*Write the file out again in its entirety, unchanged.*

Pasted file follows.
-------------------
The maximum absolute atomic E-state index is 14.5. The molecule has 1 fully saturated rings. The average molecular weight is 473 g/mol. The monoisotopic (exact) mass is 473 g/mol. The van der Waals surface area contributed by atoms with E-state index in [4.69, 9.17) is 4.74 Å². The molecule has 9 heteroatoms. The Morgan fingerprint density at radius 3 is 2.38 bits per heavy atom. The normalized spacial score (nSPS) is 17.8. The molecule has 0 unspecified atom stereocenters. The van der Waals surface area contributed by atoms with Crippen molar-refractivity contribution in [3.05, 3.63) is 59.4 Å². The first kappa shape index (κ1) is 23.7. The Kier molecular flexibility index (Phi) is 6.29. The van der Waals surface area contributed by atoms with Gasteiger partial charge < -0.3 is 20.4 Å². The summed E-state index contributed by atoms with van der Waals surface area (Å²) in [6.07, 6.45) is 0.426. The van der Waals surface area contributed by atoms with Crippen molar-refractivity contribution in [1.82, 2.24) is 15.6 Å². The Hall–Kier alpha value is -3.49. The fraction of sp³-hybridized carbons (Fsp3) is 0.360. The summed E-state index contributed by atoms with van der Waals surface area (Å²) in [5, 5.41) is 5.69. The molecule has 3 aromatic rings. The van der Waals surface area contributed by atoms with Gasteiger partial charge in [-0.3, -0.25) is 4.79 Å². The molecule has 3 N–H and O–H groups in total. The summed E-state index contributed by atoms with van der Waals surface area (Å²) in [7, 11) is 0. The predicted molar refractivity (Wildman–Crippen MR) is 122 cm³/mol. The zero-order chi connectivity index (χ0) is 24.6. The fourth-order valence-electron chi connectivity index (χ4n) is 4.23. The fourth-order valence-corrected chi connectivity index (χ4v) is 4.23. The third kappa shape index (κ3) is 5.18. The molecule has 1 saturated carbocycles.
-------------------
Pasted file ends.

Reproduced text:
The maximum absolute atomic E-state index is 14.5. The molecule has 1 fully saturated rings. The average molecular weight is 473 g/mol. The monoisotopic (exact) mass is 473 g/mol. The van der Waals surface area contributed by atoms with E-state index in [4.69, 9.17) is 4.74 Å². The molecule has 9 heteroatoms. The Morgan fingerprint density at radius 3 is 2.38 bits per heavy atom. The normalized spacial score (nSPS) is 17.8. The molecule has 0 unspecified atom stereocenters. The van der Waals surface area contributed by atoms with Crippen molar-refractivity contribution in [3.05, 3.63) is 59.4 Å². The first kappa shape index (κ1) is 23.7. The Kier molecular flexibility index (Phi) is 6.29. The van der Waals surface area contributed by atoms with Gasteiger partial charge < -0.3 is 20.4 Å². The summed E-state index contributed by atoms with van der Waals surface area (Å²) in [6.07, 6.45) is 0.426. The van der Waals surface area contributed by atoms with Crippen molar-refractivity contribution in [1.82, 2.24) is 15.6 Å². The Hall–Kier alpha value is -3.49. The fraction of sp³-hybridized carbons (Fsp3) is 0.360. The summed E-state index contributed by atoms with van der Waals surface area (Å²) in [5, 5.41) is 5.69. The molecule has 3 aromatic rings. The van der Waals surface area contributed by atoms with Gasteiger partial charge in [-0.3, -0.25) is 4.79 Å². The molecule has 3 N–H and O–H groups in total. The summed E-state index contributed by atoms with van der Waals surface area (Å²) in [7, 11) is 0. The predicted molar refractivity (Wildman–Crippen MR) is 122 cm³/mol. The zero-order chi connectivity index (χ0) is 24.6. The fourth-order valence-electron chi connectivity index (χ4n) is 4.23. The fourth-order valence-corrected chi connectivity index (χ4v) is 4.23. The third kappa shape index (κ3) is 5.18. The molecule has 1 saturated carbocycles.